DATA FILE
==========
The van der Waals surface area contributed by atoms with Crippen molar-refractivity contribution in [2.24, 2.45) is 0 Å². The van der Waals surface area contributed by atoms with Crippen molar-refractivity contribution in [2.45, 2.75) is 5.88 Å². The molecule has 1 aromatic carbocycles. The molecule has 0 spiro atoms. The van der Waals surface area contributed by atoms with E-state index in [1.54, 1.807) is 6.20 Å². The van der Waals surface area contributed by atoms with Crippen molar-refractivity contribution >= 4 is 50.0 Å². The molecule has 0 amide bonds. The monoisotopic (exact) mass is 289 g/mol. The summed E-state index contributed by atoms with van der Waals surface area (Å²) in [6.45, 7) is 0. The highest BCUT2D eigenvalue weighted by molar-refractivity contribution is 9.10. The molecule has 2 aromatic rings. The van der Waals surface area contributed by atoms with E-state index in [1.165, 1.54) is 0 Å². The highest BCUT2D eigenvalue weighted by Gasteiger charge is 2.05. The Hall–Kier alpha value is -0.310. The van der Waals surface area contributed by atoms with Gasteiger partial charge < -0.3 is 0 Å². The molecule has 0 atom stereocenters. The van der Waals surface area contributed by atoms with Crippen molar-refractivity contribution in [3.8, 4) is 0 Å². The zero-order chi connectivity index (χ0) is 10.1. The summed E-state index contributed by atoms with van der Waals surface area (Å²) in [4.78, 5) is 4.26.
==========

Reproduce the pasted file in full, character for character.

The van der Waals surface area contributed by atoms with Crippen molar-refractivity contribution in [2.24, 2.45) is 0 Å². The van der Waals surface area contributed by atoms with Crippen molar-refractivity contribution in [2.45, 2.75) is 5.88 Å². The molecule has 1 aromatic carbocycles. The molecule has 0 spiro atoms. The van der Waals surface area contributed by atoms with E-state index in [1.54, 1.807) is 6.20 Å². The van der Waals surface area contributed by atoms with Crippen molar-refractivity contribution >= 4 is 50.0 Å². The molecule has 0 amide bonds. The monoisotopic (exact) mass is 289 g/mol. The summed E-state index contributed by atoms with van der Waals surface area (Å²) in [6.45, 7) is 0. The highest BCUT2D eigenvalue weighted by molar-refractivity contribution is 9.10. The molecule has 2 aromatic rings. The van der Waals surface area contributed by atoms with E-state index in [1.165, 1.54) is 0 Å². The highest BCUT2D eigenvalue weighted by Gasteiger charge is 2.05. The Hall–Kier alpha value is -0.310. The van der Waals surface area contributed by atoms with Gasteiger partial charge < -0.3 is 0 Å². The molecule has 0 atom stereocenters. The van der Waals surface area contributed by atoms with Crippen molar-refractivity contribution in [3.8, 4) is 0 Å². The zero-order chi connectivity index (χ0) is 10.1. The summed E-state index contributed by atoms with van der Waals surface area (Å²) in [4.78, 5) is 4.26.